Created: January 11, 2000
70,900 acres of public land
I've actually driven through the center of this monument on I-17, but it was very dark and I didn't know it was there at the time...
Agua Fria National Monument Proclamation
The windswept, grassy mesas and formidable canyons of Agua Fria National Monument
embrace an extraordinary array of scientific and historic resources. The ancient ruins
within the monument, with their breathtaking vistas and spectacular petroglyphs, provide
a link to the past, offering insights into the lives of the peoples who once inhabited this
part of the desert Southwest. The area's architectural features and artifacts are tangible
objects that can help researchers reconstruct the human past. Such objects and, more
importantly, the spatial relationships among them, provide outstanding opportunities for
archeologists to study the way humans interacted with one another, neighboring groups,
and with the environment that sustained them in prehistoric times.
The monument contains one of the most significant systems of late prehistoric sites in
the American Southwest. Between A.D. 1250 and 1450, its pueblo communities were
populated by up to several thousand people. During this time, many dwelling locations in
the Southwest were abandoned and groups became aggregated in a relatively small
number of densely populated areas. The monument encompasses one of the best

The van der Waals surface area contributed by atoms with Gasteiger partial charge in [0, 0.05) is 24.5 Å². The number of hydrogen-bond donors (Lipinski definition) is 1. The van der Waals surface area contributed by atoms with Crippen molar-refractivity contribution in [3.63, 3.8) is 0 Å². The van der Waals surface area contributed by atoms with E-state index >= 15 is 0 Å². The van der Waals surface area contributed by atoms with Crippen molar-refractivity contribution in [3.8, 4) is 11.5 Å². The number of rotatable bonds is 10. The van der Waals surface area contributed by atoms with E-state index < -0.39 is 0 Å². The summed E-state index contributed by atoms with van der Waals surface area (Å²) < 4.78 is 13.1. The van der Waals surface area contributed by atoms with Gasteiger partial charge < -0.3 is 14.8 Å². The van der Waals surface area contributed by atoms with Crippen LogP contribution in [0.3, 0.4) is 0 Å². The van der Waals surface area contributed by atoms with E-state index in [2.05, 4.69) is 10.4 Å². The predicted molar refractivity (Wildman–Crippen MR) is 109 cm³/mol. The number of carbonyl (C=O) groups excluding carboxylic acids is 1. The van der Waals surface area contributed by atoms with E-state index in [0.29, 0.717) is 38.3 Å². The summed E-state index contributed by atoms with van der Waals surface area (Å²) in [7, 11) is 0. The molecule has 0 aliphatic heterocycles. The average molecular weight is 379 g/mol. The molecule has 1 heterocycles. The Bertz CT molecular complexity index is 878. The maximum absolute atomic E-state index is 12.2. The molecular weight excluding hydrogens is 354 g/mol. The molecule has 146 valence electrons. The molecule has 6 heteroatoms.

examples of these areas, containing important archeological evidence that is crucial to
understanding the cultural, social, and economic processes that accompanied this period
of significant change.
At least 450 prehistoric sites are known to exist within the monument and there are likely
many more. There are at least four major settlements within the area, including Pueblo
La Plata, Pueblo Pato, the Baby Canyon Ruin group, and the Lousy Canyon group. These
consist of clusters of stone-masonry pueblos, some containing at least 100 rooms. These
settlements are typically situated at the edges of steep canyons, and offer a panorama of
ruins, distinctive rock art panels, and visually spectacular settings.
Many intact petroglyph sites within the monument contain rock art symbols pecked into
the surfaces of boulders and cliff faces. The sites range from single designs on boulders
to cliffs covered with hundreds of geometric and abstract symbols. Some of the most
impressive sites are associated with major pueblos, such as Pueblo Pato.
The monument holds an extraordinary record of prehistoric agricultural features,
including extensive terraces bounded by lines of rocks and other types of landscape